Frequently Asked Questions
For your convenience, we have set out some frequently asked questions about common wills and estates matters below:
- Who will be your Executors?
- Who will be your beneficiaries and what effect will their inheritance have on their circumstances?
- How do you know a Will is valid?
- How often should I review my Will?
- Will Executor Duties
- Do Executors get paid?
- What is Probate?
- What if I’m not up to the job?
- We can help
Things you need to consider when making a Will
Who will be your Executors?
Your Executors have the legal and administrative task of sorting out your assets and debts after you die and making sure that your wishes as outlined in the Will are upheld.
Who will be your beneficiaries and what effect will their inheritance have on their circumstances?
You can designate anyone as a beneficiary and distribute your assets in any way you like, however if you do not provide for your family and dependents, your Will can be contested, and your hard-won assets used on litigation fees.
You also should consider the effects that an inheritance may have on your beneficiaries. In some cases, a testamentary trust can sidestep potential taxation problems, so it’s important that you get specific advice about your situation.
How do you know a Will is valid?
To be valid, the person making the Will must be mentally competent, the Will must be correctly signed and witnessed, and show no evidence of tampering. The witnesses to the Will cannot be beneficiaries, or related to beneficiaries and must be over 18.
If there is any doubt, or potential for dispute as to your mental competence, you should get a doctor’s confirmation of your capacity to make the will and include it with your Will.
How often should I review my Will?
You should certainly review your Will after any major events, such as marriage, divorce, property purchase or sale, death of a beneficiary or if your assets change significantly. We also recommend that you take a look at your Will every couple of years just to make sure that it is still the best instrument for you and for your family.
Will Executor Duties
Have you been chosen by a family member or friend to be the Executor of their Will? This means that you have been given responsibility to manage their estate according to the terms they have outlined in their Will and to protect their assets under the various laws and rules that govern estate administration in Australia.
An executor’s duties may include:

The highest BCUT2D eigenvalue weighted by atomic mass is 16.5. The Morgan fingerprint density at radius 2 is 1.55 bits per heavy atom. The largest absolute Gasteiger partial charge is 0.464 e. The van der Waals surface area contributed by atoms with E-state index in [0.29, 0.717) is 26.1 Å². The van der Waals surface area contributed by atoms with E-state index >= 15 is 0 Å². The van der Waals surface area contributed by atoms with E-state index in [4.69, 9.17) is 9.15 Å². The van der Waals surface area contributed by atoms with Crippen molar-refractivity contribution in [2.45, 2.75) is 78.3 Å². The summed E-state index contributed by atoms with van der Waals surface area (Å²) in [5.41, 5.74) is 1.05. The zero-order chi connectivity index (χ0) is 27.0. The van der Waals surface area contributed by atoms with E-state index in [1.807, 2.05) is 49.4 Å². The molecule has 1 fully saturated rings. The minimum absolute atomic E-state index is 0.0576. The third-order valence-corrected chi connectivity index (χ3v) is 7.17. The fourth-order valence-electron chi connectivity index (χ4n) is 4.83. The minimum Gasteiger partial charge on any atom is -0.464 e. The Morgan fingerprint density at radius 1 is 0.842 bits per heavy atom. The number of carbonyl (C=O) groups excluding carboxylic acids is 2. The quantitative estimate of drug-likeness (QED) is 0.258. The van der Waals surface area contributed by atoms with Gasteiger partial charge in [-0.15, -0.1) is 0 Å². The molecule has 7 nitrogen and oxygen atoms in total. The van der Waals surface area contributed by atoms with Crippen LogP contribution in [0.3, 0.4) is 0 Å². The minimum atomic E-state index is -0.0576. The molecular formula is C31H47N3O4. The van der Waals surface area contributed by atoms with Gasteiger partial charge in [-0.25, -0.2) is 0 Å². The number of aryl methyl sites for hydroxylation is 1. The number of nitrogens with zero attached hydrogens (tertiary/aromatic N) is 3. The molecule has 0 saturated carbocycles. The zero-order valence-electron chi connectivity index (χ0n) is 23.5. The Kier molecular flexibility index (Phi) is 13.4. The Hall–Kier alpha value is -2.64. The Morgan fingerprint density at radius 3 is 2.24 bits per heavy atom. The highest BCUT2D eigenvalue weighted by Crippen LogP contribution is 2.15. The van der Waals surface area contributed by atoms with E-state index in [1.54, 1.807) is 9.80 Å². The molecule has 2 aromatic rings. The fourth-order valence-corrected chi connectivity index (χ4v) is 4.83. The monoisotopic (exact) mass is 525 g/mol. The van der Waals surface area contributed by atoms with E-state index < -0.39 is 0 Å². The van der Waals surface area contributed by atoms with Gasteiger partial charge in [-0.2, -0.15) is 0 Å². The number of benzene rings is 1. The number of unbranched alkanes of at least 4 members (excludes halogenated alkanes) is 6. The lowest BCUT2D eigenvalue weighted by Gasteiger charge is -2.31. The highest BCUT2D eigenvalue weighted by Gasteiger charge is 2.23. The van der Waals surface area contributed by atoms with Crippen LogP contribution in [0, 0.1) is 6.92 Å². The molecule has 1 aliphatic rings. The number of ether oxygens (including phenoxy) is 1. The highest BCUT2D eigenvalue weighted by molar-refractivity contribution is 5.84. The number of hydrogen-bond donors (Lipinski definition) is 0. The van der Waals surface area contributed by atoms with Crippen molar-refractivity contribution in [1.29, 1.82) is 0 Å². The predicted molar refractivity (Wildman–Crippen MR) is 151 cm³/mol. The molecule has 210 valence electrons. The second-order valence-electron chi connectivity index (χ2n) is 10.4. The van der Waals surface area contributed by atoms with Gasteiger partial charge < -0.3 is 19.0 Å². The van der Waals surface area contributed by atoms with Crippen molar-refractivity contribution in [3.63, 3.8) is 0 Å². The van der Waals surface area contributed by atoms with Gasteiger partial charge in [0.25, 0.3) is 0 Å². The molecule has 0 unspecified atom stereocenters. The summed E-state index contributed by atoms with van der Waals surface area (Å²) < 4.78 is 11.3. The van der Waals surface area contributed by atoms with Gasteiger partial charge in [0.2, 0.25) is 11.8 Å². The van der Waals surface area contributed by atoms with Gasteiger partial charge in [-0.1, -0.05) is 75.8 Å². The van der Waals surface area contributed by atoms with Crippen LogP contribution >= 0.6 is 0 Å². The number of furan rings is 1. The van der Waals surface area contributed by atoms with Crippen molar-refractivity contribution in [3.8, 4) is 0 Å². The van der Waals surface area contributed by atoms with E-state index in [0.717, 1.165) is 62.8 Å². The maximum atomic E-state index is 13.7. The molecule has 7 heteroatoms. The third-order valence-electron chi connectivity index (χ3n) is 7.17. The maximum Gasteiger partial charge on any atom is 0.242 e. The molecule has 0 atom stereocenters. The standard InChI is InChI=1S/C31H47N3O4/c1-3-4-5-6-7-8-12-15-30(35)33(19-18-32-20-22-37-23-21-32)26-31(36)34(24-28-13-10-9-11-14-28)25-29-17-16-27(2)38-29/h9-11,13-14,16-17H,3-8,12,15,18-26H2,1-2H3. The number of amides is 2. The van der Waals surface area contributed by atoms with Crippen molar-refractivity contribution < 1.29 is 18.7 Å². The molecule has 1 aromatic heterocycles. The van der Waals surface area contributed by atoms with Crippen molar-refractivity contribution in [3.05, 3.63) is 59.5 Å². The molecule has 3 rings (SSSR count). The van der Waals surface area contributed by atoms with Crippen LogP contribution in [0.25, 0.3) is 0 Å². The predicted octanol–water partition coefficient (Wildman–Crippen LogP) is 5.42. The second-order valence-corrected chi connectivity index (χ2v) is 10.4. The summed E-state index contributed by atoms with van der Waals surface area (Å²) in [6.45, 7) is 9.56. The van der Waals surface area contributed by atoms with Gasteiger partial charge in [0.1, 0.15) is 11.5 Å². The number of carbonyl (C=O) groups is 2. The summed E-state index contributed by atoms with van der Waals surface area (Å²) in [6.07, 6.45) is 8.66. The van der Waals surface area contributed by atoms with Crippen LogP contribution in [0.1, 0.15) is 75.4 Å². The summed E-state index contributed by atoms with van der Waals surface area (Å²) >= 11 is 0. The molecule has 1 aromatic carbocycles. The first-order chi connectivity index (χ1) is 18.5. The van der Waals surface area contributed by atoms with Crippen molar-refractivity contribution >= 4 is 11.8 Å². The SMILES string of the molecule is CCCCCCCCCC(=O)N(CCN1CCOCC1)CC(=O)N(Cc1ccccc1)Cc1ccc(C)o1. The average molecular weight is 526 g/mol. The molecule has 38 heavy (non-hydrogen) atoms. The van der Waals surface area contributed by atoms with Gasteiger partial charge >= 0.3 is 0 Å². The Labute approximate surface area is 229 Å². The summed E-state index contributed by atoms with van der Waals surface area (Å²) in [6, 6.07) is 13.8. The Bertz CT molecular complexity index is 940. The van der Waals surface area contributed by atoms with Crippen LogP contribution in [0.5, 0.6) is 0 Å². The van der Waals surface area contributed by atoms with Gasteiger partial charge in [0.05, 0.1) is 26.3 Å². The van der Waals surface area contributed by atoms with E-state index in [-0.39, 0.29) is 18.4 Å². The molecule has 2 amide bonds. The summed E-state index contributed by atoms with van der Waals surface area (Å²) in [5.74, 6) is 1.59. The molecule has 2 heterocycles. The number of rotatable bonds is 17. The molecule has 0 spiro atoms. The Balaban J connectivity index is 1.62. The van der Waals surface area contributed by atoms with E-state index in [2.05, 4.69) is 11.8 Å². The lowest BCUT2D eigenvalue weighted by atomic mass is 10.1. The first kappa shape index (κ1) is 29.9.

- Organising the funeral, notices for the paper, flowers
- Locating the Will
- Obtaining a copy of the Death Certificate
- Making sure any property and assets are safe and secure
- Determining the value of assets
- Applying for Probate
- Paying insurance policies, debts and taxes
- Collecting monies belonging to the deceased from financial institutions and insurance companies
- Collecting debts owed to the deceased
- Lodging tax returns for the deceased and for the estate
- Selling properties and assets
- Reporting to beneficiaries
- Distributing the proceeds of the estate to beneficiaries
- Setting up trusts
Do Executors get paid?
It depends. If you are a beneficiary of the Will it is presumed that your benefit will cover your costs. If you are not a beneficiary then you can apply to the Supreme Court for commission.
Do I need a Lawyer as Executor?
Estates vary in complexity and Executor’s duties can be complicated, so it’s often a good idea to get advice from a lawyer. The cost of legal advice is usually covered by the estate, not the Executors.
What is Probate?
Probate is recognition of the Will’s validity and permission from the Supreme Court for the Executors named in the Will of the deceased to carry out their duties in relation to the Estate. You will likely need a grant of Probate to deal with the assets of an estate, such as selling property and obtaining bank funds.
What if there is no Will?
If someone passes away without a valid Will, this situation is referred to as intestacy and the law determines how assets will be shared out after debts have been paid. If you are the next of kin you can apply for Letters of Administration, which will give you authority to finalise the estate.
What if I’m not up to the job?
Just because you have been named an Executor does not mean you have to accept the responsibility. If there is another Executor named, they can take on the whole of the job, or if you are the sole executor you can apply to the court to appoint someone else. You cannot change your mind later though – giving up the responsibility (revoking your executorship) is final.